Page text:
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Magic Door: The first place in Rome that any modern alchemist or would-be mage heads for is, of course, the Magic Door in the park in the center of the huge Piazza Vittorio Emanuele (it's just three blocks south of the Termini train station -- use your map). Contrary to what some modern guidebooks say, the "porta" (door or gateway) into magic-land is the circular medallion with the inscribed hexagram at the top of the structure and not the dark slab in the upright rectangular base -- the dark slab, in fact may have once supported other decorations which are no longer mounted on the monument.
The Magic Door originally stood in front of a gate leading to the nearby Garden of the Villa of the Marchese Massimiliano Palombara. Sources differ as to the date of its construction: it was either installed by the Marchese in 1655 as a monument to his own interests in alchemic esoterica, or it was built in 1680 to commemorate a supposedly successful alchemic experiment -- creation of gold from base metal -- in the salon of Queen Christina of Sweden. Christina had abdicated her throne and abandoned Protestantism, became a Catholic, came to Rome, and was a big patron of poets, artists, and, not least, alchemists -- word around town was that she had lots of base metal and needed lots of gold. The Magic Door was moved to its present location early in the 20th century.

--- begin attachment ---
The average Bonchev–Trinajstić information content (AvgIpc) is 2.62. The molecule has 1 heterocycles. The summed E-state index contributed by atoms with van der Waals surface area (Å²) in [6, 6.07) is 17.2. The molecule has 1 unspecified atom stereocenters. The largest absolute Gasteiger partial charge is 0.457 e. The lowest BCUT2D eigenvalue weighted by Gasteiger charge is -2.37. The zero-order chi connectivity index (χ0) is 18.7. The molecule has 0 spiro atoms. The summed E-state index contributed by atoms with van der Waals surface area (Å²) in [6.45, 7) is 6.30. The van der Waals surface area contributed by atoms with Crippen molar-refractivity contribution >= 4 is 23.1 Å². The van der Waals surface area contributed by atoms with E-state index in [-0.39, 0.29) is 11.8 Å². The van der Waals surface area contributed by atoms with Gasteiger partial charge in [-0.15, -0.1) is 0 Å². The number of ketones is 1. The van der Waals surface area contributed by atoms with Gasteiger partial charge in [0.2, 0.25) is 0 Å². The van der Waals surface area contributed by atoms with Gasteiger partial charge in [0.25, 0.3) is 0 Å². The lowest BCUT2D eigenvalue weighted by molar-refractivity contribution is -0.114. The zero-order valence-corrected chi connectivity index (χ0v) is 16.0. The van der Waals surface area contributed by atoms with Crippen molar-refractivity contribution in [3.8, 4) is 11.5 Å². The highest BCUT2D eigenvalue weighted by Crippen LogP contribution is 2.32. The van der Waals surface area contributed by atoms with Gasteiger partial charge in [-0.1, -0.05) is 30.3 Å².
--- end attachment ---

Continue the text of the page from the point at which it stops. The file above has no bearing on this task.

The monument has numerous symbols and inscriptions used in alchemy, and legend has it that if you say them in just the right order (unfortunately unknown) and pronounce them perfectly you can get through the door and presumably return with goodies from another dimension. The inscriptions are hard to read from the monument itself, but they are (supposedly) faithfully transcribed on several Internet sites, some of which are listed below.